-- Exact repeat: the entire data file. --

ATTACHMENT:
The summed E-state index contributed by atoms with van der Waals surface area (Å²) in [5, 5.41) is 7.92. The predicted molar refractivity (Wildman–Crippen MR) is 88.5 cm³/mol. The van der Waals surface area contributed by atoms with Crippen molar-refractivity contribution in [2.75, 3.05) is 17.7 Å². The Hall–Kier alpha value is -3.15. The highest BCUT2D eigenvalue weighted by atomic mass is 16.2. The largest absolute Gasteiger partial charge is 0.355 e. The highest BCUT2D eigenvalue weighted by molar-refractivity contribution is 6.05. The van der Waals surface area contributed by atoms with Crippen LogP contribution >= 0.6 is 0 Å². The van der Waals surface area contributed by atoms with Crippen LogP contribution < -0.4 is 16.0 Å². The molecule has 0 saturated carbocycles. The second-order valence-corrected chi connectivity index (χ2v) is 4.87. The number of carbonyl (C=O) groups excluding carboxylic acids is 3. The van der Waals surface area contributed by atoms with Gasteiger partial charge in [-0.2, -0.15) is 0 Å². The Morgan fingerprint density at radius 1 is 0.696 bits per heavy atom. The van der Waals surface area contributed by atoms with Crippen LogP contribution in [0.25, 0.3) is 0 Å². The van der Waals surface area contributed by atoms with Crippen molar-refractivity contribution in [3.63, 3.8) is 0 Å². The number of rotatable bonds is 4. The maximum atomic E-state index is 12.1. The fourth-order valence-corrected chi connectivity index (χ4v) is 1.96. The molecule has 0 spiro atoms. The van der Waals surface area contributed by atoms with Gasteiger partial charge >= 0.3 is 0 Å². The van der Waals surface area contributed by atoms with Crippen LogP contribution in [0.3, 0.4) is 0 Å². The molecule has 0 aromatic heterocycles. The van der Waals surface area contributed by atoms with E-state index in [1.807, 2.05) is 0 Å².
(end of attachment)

The summed E-state index contributed by atoms with van der Waals surface area (Å²) in [5, 5.41) is 7.92. The predicted molar refractivity (Wildman–Crippen MR) is 88.5 cm³/mol. The van der Waals surface area contributed by atoms with Crippen molar-refractivity contribution in [2.75, 3.05) is 17.7 Å². The Hall–Kier alpha value is -3.15. The highest BCUT2D eigenvalue weighted by atomic mass is 16.2. The largest absolute Gasteiger partial charge is 0.355 e. The highest BCUT2D eigenvalue weighted by molar-refractivity contribution is 6.05. The van der Waals surface area contributed by atoms with Crippen LogP contribution >= 0.6 is 0 Å². The van der Waals surface area contributed by atoms with Crippen LogP contribution < -0.4 is 16.0 Å². The molecule has 0 saturated carbocycles. The second-order valence-corrected chi connectivity index (χ2v) is 4.87. The number of carbonyl (C=O) groups excluding carboxylic acids is 3. The van der Waals surface area contributed by atoms with Gasteiger partial charge in [-0.2, -0.15) is 0 Å². The Morgan fingerprint density at radius 1 is 0.696 bits per heavy atom. The van der Waals surface area contributed by atoms with Crippen LogP contribution in [0.25, 0.3) is 0 Å². The van der Waals surface area contributed by atoms with Crippen molar-refractivity contribution in [3.63, 3.8) is 0 Å². The number of rotatable bonds is 4. The maximum atomic E-state index is 12.1. The fourth-order valence-corrected chi connectivity index (χ4v) is 1.96. The molecule has 0 spiro atoms. The van der Waals surface area contributed by atoms with Gasteiger partial charge >= 0.3 is 0 Å². The van der Waals surface area contributed by atoms with Crippen LogP contribution in [0.3, 0.4) is 0 Å². The molecule has 0 aromatic heterocycles. The van der Waals surface area contributed by atoms with E-state index in [1.807, 2.05) is 0 Å².